[act-ma] 04/11-13 Science for the People: The 1970s and Today (Conference)

Charlie Welch cwelch at tecschange.org
Wed Jan 1 09:44:02 PST 2014

      Online registration now available.


We are a group of 50+ people who are coming together to plan a
conference on the *history *of the organization Science for the People
and the *future *of science activism, to be held *11-13 April 2014 at
UMass Amherst*. Some of us are former members of the original
1970s-1980s organization; some are currently active participants in the
current Science for the People list-serv; some are historians or
sociologists of science interested in the legacy of Science for the People.

See the future post-conference website here
<http://science-for-the-people.org/conference.htm>. *Science for the People: The 1970s and Today*
  A 3-Day Conference (11-13 April 2014) at UMass Amherst

           Hosted by the Social Thought & Political Economy Program


UMass Units: History Department; College of Humanities and Fine Arts;
Afro-American Studies Department; Economics Department; School of
Education; Political Science Department; Science, Technology, and
Society Initiative; Women, Gender, Sexuality Studies Program

Other Five-College Units: Hampshire College Dean of Faculty; Hampshire
College School of Critical Social Inquiry; Hampshire College School of
Natural Science; Smith College History of Science


This conference on the history of the 1970s-1980s organization Science
for the People (SftP) and its implications for science activism today
will bring together veteran members of the organization along with other
scientists, Science and Technology Studies (STS) scholars, science
activists, graduate students, and undergraduates. The conference will
include keynote speakers representing SftP and STS perspectives, panels
on the historical and sociological significance of SftP, and panels on
approaches to issues (e.g., energy policy, agricultural science and food
justice, and the scientific construction of race and gender) that SftP
addressed and that our society continues to face now.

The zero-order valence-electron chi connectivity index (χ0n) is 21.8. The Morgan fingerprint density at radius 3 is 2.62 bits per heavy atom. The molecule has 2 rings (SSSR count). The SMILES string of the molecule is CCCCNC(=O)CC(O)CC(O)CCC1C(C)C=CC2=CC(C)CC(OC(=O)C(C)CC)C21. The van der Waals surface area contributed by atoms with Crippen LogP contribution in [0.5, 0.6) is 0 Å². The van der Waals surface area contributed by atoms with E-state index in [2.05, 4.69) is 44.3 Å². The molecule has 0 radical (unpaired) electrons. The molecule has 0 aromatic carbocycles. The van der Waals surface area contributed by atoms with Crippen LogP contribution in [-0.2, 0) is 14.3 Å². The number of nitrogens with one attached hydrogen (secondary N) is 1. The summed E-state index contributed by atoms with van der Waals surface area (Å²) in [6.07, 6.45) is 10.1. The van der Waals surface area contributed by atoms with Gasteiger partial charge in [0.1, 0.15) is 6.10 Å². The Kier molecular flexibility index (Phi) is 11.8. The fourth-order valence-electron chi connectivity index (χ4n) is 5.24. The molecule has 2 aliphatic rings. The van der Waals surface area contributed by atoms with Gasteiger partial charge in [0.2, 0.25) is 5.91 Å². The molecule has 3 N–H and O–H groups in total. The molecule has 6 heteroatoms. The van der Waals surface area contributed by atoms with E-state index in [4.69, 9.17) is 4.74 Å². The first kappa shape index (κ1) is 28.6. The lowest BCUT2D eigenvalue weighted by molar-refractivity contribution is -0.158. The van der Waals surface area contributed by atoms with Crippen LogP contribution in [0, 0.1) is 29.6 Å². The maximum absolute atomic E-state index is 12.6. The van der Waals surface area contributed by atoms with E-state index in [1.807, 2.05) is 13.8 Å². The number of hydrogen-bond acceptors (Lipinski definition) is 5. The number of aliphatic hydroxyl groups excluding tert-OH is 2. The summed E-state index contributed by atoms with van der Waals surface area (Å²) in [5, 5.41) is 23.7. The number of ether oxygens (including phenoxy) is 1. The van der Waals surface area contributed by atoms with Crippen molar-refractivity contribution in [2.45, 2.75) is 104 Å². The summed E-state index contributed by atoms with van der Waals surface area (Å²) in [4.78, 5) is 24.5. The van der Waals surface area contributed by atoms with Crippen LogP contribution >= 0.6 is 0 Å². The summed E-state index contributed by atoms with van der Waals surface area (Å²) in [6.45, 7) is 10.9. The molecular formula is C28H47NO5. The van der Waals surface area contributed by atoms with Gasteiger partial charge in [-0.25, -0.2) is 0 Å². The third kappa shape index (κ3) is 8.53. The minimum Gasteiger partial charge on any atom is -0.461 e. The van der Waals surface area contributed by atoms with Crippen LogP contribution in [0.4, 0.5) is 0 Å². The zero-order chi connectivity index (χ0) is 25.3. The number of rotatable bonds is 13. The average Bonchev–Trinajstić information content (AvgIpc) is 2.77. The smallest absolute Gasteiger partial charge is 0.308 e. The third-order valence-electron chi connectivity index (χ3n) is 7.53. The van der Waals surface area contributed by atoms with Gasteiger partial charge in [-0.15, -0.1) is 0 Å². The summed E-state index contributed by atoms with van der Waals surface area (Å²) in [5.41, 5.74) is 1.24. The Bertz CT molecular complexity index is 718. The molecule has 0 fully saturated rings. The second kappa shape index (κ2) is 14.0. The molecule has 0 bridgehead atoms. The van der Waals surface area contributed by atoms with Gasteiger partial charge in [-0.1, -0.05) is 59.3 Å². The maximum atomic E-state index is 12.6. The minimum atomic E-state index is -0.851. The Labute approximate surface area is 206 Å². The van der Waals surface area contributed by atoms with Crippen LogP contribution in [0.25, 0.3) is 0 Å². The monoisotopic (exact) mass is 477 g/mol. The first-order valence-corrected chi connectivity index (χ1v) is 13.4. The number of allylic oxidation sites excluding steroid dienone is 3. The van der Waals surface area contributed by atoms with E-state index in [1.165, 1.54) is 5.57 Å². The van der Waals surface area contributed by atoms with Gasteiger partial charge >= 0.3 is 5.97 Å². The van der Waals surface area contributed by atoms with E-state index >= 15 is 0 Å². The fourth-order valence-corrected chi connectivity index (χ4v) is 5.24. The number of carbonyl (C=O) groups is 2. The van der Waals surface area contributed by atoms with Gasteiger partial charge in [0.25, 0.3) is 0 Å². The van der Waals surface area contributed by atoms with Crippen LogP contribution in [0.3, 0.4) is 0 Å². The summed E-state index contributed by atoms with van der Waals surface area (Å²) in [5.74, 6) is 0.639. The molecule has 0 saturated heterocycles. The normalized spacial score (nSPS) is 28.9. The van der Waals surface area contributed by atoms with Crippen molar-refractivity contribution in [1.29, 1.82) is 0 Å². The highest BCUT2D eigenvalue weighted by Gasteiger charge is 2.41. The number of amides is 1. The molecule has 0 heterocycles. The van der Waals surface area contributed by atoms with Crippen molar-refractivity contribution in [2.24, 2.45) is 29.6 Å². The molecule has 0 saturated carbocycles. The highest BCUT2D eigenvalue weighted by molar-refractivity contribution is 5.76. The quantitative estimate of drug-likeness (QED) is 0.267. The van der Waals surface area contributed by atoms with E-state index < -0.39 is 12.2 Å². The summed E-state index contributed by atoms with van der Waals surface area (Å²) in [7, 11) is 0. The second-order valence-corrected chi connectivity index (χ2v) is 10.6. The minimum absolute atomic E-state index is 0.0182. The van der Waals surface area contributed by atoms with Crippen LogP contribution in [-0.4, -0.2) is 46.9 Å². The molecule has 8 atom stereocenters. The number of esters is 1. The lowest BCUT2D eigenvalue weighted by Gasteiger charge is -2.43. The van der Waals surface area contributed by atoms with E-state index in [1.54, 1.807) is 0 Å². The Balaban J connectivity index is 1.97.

Science for the People arose out of the anti-war movement during the
Vietnam War era. With a Marxist analysis and non-hierarchical governing
structure, SftP tackled the militarization of scientific research, the
corporate control of research agendas, the political implications of
sociobiology theories, environmental consequences of energy policy,
inequalities in health care, and many other issues. Its members opposed
racism, sexism, and classism in science and above all sought to mobilize
people working in scientific fields to become active in agitating for
science, technology, and medicine that would serve social needs rather
than military and corporate interests. They organized in universities
and communities, published a magazine offering sharp political analysis,
and sought meaningful scientific exchange internationally in Vietnam,
China, Cuba, Nicaragua, and other countries.

Some of the issues we face today have changed in important ways, but
fundamental questions of power, ideology, and democracy in science
remain. The time is ripe to gather SftP veterans with other scientists,
activists, students, and STS scholars in an exploration of what the
history of SftP can teach us. Scientists need to develop more effective
analyses of the social and political causes of the problems they seek to
address. Activists need to obtain a better grasp of the scientific
dimensions of their causes and a clearer sense of who their allies are
in the scientific world. Students need to learn strategies for putting
their science education to work in ways consistent with their social and
political goals. And STS scholars need to deepen our understanding of an
organization that had an important, though under-acknowledged, early
influence on our field and to explore how re-establishing engagement
with activist scientists might enrich our own research and writing.


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